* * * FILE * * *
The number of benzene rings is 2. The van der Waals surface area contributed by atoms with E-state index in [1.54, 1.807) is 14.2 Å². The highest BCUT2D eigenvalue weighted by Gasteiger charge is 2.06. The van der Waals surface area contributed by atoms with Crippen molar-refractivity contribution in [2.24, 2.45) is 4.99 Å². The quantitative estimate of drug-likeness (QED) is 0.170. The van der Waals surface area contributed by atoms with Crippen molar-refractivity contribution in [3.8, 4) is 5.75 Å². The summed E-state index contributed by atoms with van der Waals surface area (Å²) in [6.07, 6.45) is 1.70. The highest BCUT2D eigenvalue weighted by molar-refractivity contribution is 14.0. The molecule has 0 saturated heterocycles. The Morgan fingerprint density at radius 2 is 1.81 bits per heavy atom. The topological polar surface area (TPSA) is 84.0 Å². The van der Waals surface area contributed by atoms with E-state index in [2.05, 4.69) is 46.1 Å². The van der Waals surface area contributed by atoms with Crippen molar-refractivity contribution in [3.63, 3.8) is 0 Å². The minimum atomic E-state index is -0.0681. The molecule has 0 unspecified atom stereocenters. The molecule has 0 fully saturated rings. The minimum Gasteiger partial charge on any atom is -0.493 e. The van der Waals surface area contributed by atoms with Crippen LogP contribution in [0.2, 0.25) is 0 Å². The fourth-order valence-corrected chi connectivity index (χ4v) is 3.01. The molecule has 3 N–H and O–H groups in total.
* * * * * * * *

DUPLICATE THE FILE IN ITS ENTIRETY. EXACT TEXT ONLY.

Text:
The number of benzene rings is 2. The van der Waals surface area contributed by atoms with E-state index in [1.54, 1.807) is 14.2 Å². The highest BCUT2D eigenvalue weighted by Gasteiger charge is 2.06. The van der Waals surface area contributed by atoms with Crippen molar-refractivity contribution in [2.24, 2.45) is 4.99 Å². The quantitative estimate of drug-likeness (QED) is 0.170. The van der Waals surface area contributed by atoms with Crippen molar-refractivity contribution in [3.8, 4) is 5.75 Å². The summed E-state index contributed by atoms with van der Waals surface area (Å²) in [6.07, 6.45) is 1.70. The highest BCUT2D eigenvalue weighted by molar-refractivity contribution is 14.0. The molecule has 0 saturated heterocycles. The Morgan fingerprint density at radius 2 is 1.81 bits per heavy atom. The topological polar surface area (TPSA) is 84.0 Å². The van der Waals surface area contributed by atoms with E-state index in [2.05, 4.69) is 46.1 Å². The van der Waals surface area contributed by atoms with Crippen molar-refractivity contribution in [3.63, 3.8) is 0 Å². The minimum atomic E-state index is -0.0681. The molecule has 0 unspecified atom stereocenters. The molecule has 0 fully saturated rings. The minimum Gasteiger partial charge on any atom is -0.493 e. The van der Waals surface area contributed by atoms with Crippen LogP contribution in [0.2, 0.25) is 0 Å². The fourth-order valence-corrected chi connectivity index (χ4v) is 3.01. The molecule has 3 N–H and O–H groups in total.